I thought it was time for me to post info which may be useful to law students

From Legal Week: The College of Law’s Legal Practice Course (LPC) has been given the Law Society’s top grade in all five of its centres around the UK. The College’s centres in Birmingham, Chester, Guildford, London and York each received a ‘commendable’ practice grade for all six assessed areas of the LPC. The ranking follows a series of three-day visits by the Law Society, which have taken place over the last three months.

From Consilio: The popular revision course from Consilio is being run in April and May: Details 

From The Bar Council: Warning on E-Mail scams: “It has come to our attention that barristers’ names are being used to front email scams and other scams. This is being done without the barristers’ consent or knowledge. If you receive an e-mail of this sort purporting to come in the name of a barrister with whom you have had no dealings, or with whom you are not expecting to have dealings, you are probably best advised to ignore it or to check directly with that barrister’s chambers. The Bar Council can take no responsibility for such matters. The fact that barristers’ names are being used in this way has been reported to the police.”

I’m afraid quite a few reputable organisations and individuals are being used in this way.  I am tired of getting emails puporting to be me from spammers who use my email address as a front! Welcome to the net.

It might be a good idea to keep an eye out on Consilio for the next week.  The Lobster is returning with prizes  and I will shortly be announcing the wnner of the january caption Competition – and posting the February competition.

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Custody in domestic violence cases?…

I have a number of Australian friends – who are thoroughly enjoying the comic opera one day cricket which follows on from The Ashes.

This is the latest bit of ‘sledging’ from my Aussie ‘mates’ : It has the merit of bringing in a legal theme!

“Federal Court Ruling from the Melbourne Age, Australia (AP) – A seven
year old boy was at the centre of a courtroom drama yesterday. When he
challenged a court ruling over who should have custody of him. The boy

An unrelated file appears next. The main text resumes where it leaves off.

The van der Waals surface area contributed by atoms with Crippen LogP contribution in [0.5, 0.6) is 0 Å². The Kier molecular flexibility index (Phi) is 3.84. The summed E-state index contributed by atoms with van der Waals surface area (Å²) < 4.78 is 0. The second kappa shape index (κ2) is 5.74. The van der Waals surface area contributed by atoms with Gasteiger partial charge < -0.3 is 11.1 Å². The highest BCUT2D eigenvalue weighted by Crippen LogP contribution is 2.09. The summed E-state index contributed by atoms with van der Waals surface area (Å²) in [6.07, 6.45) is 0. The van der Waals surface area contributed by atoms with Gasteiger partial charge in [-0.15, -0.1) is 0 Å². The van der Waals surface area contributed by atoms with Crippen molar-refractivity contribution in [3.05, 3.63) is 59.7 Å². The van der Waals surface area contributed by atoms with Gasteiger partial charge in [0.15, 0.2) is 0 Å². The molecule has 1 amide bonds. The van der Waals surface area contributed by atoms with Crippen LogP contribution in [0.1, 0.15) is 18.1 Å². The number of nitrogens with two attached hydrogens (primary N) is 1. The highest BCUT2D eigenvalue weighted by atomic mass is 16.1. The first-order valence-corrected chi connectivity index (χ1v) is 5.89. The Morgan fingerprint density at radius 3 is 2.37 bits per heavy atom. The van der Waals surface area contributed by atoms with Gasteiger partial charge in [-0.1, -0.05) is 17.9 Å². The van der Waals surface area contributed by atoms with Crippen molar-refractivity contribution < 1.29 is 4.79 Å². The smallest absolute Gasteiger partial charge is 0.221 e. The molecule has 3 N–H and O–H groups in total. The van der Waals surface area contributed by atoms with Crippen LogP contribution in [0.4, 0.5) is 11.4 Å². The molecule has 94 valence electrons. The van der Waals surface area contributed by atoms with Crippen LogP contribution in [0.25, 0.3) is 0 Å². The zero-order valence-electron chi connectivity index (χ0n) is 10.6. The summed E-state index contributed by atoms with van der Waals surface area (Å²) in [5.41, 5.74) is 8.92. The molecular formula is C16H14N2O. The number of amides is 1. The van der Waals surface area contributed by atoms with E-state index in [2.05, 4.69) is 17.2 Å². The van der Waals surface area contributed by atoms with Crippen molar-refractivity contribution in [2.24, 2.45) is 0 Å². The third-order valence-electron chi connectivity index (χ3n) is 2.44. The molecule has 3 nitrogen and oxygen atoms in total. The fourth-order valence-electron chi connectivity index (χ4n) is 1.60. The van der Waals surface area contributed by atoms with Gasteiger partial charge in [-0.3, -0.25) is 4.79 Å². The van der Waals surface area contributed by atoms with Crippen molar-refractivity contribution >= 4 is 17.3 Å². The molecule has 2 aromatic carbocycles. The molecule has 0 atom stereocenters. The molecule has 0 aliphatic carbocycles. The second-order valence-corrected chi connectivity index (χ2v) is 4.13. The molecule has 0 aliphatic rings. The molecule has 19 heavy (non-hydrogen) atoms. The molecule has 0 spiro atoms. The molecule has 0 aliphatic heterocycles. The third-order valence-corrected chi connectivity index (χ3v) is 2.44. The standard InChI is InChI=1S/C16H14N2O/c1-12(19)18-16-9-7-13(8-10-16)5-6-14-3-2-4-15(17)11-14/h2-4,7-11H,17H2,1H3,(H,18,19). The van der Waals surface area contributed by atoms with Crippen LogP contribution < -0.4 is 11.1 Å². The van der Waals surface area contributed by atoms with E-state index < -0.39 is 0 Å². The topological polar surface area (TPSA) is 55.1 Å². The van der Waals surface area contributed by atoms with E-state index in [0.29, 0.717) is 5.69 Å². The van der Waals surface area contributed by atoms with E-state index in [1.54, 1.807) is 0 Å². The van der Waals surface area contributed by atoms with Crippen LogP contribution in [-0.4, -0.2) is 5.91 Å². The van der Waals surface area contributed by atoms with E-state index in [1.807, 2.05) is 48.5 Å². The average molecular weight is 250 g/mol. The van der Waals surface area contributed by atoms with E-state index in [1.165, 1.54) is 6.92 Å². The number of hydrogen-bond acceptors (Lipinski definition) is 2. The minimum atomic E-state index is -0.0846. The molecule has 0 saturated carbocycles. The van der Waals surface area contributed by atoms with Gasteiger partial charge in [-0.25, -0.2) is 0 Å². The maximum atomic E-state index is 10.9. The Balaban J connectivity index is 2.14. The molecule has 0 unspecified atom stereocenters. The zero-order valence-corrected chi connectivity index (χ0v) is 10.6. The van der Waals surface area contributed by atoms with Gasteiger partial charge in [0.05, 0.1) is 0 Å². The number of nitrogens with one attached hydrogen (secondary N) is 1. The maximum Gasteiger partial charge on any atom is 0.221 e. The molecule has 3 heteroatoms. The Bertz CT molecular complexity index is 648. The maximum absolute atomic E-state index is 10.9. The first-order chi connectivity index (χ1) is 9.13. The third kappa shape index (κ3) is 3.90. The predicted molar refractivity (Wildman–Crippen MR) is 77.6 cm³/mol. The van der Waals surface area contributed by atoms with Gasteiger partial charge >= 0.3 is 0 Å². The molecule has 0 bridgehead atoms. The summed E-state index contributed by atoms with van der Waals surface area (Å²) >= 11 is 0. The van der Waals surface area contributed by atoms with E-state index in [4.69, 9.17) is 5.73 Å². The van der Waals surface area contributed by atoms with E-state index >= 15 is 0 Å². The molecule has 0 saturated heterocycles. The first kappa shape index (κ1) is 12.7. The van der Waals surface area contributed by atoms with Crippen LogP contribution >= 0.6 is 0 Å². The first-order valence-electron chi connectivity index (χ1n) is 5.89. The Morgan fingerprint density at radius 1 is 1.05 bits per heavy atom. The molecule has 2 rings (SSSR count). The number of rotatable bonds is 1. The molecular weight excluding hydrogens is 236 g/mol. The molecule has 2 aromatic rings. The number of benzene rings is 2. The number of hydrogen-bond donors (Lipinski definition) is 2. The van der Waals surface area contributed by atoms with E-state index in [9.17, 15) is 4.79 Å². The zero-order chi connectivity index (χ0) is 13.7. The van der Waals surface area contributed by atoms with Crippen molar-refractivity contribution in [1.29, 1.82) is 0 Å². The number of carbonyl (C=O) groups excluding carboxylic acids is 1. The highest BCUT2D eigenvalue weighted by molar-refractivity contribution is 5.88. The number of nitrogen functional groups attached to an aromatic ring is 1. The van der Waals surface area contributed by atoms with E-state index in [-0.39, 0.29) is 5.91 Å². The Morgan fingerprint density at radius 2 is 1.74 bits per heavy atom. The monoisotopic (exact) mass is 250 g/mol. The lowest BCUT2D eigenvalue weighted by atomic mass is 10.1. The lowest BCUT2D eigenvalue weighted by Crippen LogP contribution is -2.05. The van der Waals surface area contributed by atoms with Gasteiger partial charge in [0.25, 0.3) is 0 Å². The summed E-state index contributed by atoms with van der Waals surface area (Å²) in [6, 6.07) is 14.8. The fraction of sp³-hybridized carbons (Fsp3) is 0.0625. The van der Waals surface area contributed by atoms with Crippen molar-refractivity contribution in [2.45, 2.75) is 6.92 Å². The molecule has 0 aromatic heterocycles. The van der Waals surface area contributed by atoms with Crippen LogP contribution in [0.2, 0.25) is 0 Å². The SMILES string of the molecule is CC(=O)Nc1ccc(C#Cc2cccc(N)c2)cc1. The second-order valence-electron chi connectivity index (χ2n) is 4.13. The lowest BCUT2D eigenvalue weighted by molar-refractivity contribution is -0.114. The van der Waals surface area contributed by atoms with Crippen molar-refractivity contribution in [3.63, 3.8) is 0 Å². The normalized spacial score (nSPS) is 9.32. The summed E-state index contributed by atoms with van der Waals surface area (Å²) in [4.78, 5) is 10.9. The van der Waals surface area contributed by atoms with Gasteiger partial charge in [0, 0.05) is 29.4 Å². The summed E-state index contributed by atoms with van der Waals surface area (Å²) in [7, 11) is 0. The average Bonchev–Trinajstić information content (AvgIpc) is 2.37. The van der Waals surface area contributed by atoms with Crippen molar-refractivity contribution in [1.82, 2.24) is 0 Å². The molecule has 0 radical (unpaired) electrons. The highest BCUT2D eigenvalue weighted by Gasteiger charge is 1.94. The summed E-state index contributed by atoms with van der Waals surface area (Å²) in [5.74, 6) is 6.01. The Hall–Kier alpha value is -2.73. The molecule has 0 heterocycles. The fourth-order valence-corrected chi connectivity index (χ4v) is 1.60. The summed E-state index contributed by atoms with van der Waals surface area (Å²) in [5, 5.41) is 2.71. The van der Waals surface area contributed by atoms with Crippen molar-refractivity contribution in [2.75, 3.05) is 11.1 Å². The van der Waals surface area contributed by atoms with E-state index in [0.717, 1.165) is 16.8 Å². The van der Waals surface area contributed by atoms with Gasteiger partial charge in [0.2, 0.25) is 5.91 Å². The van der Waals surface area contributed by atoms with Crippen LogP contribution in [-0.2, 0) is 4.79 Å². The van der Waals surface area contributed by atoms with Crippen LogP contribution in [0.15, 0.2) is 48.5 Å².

has a history of being beaten by his parents and the judge initially
awarded custody to his aunt, in keeping with the child custody law and
regulations requiring that family unity be maintained to the degree
possible. The boy surprised the court when he proclaimed that his aunt
beat him more than his parents and he adamantly refused to live with
her. When the judge suggested that he live with his grandparents, the
boy cried out that they also beat him. After considering the remainder
of the immediate family and learning that domestic violence was
apparently a way of life among them, the judge took the unprecedented
step of allowing the boy to propose who should have custody of him.
After two recesses to check legal references and confer with child
welfare officials, the judge granted temporary custody to the English
Cricket Team, whom the boy firmly believes are “not capable of beating

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Snow in London…

I woke, as usual, at 3.30 am to the not so familiar almost muffled sound of silence. I knew at once that it had snowed and looked out of my bedroom window. Snow covered my conservatory roof and garden. Bizarrely, I wondered if it might have snowed on the other side of my house facing the road. It had. No-one was about. I put on a kimono and hobbled downstairs, with my three broken toes, to have a look, to touch the snow. A simple pleasure. I did not make a small snowman. But, I did think about it.